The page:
How the CARES Act Affected Warehouse Staffing in St. Louis
Intended to help people whose livelihoods were affected by the current pandemic, the Coronavirus Aid, Relief, and Economic Security (CARES) Act provided weekly checks from the federal government of $600 to people who weren’t able to work or lost their jobs. When combined with state unemployment benefits, in many cases, people made more money staying at home rather than working. The effects of this were felt across the country, and here in St. Louis by many industries, including warehouse staffing.
Simply put, people who earned more in the COVID-19 stimulus benefits by staying at home were unlikely to return to work. This had catastrophic effects on small businesses and the supply chain, who rely on workers to keep their businesses running. Of course, these government benefits were absolutely necessary in many cases, with families relying on them to supplement lost income. But they also created a bigger problem that threatened businesses and caused a long backlog of orders and a lack of qualified employees in the logistics and production fields.
How Warehouse Staffing is Affected
On the one hand, many industries in the supply chain have benefited from the pandemic, as online shopping increased tenfold. We all struggled to find ample supplies of toilet paper, paper towels, and cleaning supplies starting in March, 2020. Now the list of hard to find items is longer – paper towels, Lysol and disinfecting wipes, bicycles, laptops, canning jars, yeast and baking powder, swimming pools, appliances, children’s desks, coins, and aluminum cans are all in low supply across the country. This high-demand trickles down to warehouse staffing.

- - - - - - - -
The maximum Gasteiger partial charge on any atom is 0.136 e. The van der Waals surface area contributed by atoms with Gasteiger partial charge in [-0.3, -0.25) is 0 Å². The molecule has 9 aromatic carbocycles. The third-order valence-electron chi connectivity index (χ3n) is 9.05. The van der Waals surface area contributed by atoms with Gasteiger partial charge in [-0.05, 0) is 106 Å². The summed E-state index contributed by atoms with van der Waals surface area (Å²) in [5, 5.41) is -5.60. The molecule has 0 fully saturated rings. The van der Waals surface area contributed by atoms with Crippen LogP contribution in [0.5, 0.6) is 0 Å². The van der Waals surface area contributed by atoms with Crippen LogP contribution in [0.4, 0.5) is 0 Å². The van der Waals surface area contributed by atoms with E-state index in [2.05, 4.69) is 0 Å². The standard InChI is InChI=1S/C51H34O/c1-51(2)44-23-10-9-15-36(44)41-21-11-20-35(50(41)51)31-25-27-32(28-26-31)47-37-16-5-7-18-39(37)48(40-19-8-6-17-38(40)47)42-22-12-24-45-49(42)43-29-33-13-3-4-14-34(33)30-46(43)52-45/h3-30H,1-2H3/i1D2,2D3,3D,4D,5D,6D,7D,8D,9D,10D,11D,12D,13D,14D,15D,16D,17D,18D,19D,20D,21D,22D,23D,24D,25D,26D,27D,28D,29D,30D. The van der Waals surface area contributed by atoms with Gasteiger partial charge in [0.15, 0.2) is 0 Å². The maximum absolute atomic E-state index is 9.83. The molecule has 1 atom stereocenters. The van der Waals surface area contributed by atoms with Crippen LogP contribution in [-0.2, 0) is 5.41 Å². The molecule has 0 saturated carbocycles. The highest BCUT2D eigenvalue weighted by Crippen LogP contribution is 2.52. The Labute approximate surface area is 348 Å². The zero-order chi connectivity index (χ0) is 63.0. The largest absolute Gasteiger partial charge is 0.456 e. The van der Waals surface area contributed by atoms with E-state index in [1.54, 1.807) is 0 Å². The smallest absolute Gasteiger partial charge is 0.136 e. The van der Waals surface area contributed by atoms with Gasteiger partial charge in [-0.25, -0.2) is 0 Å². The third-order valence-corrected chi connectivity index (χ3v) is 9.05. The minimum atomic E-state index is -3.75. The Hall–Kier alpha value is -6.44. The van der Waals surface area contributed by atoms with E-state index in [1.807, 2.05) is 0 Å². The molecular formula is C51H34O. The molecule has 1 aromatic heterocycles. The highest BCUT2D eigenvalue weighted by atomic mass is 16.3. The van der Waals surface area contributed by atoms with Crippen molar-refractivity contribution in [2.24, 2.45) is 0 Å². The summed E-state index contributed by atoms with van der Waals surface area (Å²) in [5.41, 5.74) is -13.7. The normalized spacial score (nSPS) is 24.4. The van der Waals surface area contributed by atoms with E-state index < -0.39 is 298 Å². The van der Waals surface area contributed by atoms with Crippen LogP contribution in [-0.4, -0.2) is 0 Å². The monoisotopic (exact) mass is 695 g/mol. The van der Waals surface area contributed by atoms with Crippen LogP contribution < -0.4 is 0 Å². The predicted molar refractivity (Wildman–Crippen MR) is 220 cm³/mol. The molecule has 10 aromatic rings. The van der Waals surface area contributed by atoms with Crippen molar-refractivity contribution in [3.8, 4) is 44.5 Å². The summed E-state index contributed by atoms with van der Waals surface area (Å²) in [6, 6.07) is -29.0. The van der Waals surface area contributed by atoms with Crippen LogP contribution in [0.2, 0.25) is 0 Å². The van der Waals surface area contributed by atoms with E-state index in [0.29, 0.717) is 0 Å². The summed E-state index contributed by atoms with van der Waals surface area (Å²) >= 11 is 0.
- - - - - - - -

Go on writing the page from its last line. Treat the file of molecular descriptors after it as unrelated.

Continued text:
On the other hand, that supply chain is broken because warehouse workers opted to receive COVID benefits rather than working, which in turn caused a shortage of qualified employees. We all depend on the production and logistics industries for most of what we consume and the light industrial industry was severely impacted by this shortage. A perfect storm was created when these types of companies were declared “essential” as their workers were paid more by the CARES Act incentives to stay home. This, combined with the increased need for more warehouse workers, severely affected the supply chain. The lack of qualified warehouse talent challenged the entire supply chain to keep their business moving while demand for product grew.
How Action Logistix is Coping
At Action Logistix, Co-Owners Josh Browell and Barbara Bartelsmeyer “doubled down” and hired additional staffing managers to serve the light industrial and logistics companies in the Greater St. Louis area. While there were challenges to find qualified, high caliber warehouse talent, the recruiting team came together and made it happen. Our owner Josh Browell had this to say, “The biggest reason is the team we have put together. Our employees care about our customers, and they are working hard to meet the staffing needs of our clients.”
We are but one part of the supply chain ecosystem, and we are doing everything in our power to help our clients keep their supply chains open.
What the Future Holds
As the country adjusts to the long-term presence of COVID-19, it appears that there is no slowdown of online shopping, and warehouse workers may be in even higher demand. The federal government’s weekly boost of $600 on top of extended unemployment benefits has ended, but now there’s another conundrum. What impact will the influenza season have on the supply chain and the workforce, especially if there is a coronavirus flare-up? Only time will tell, but we are prepared to face these issues head-on while continuing to supply highly trained, high caliber warehouse workers to our clients.